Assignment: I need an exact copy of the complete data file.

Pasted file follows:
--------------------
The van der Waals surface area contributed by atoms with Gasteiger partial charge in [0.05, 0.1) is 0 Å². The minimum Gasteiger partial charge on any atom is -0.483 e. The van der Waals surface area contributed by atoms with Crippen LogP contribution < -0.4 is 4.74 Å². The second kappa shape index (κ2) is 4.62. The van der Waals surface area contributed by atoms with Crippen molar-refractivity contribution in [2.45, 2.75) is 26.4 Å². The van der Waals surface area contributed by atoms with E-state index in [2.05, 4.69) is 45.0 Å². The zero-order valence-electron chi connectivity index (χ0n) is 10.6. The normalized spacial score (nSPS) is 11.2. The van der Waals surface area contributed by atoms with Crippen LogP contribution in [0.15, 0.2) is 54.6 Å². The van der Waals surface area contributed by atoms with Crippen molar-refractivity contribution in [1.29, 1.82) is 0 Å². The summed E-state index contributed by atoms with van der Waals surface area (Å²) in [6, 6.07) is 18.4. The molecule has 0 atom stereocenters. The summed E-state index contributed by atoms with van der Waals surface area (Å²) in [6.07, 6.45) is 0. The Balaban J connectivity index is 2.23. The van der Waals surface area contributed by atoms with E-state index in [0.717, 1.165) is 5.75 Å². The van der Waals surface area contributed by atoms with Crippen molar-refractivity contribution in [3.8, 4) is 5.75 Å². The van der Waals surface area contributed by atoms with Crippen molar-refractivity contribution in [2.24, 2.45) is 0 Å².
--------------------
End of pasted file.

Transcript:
The van der Waals surface area contributed by atoms with Gasteiger partial charge in [0.05, 0.1) is 0 Å². The minimum Gasteiger partial charge on any atom is -0.483 e. The van der Waals surface area contributed by atoms with Crippen LogP contribution < -0.4 is 4.74 Å². The second kappa shape index (κ2) is 4.62. The van der Waals surface area contributed by atoms with Crippen molar-refractivity contribution in [2.45, 2.75) is 26.4 Å². The van der Waals surface area contributed by atoms with E-state index in [2.05, 4.69) is 45.0 Å². The zero-order valence-electron chi connectivity index (χ0n) is 10.6. The normalized spacial score (nSPS) is 11.2. The van der Waals surface area contributed by atoms with Crippen LogP contribution in [0.15, 0.2) is 54.6 Å². The van der Waals surface area contributed by atoms with Crippen molar-refractivity contribution in [1.29, 1.82) is 0 Å². The summed E-state index contributed by atoms with van der Waals surface area (Å²) in [6, 6.07) is 18.4. The molecule has 0 atom stereocenters. The summed E-state index contributed by atoms with van der Waals surface area (Å²) in [6.07, 6.45) is 0. The Balaban J connectivity index is 2.23. The van der Waals surface area contributed by atoms with E-state index in [0.717, 1.165) is 5.75 Å². The van der Waals surface area contributed by atoms with Crippen molar-refractivity contribution in [3.8, 4) is 5.75 Å². The van der Waals surface area contributed by atoms with Crippen molar-refractivity contribution in [2.24, 2.45) is 0 Å².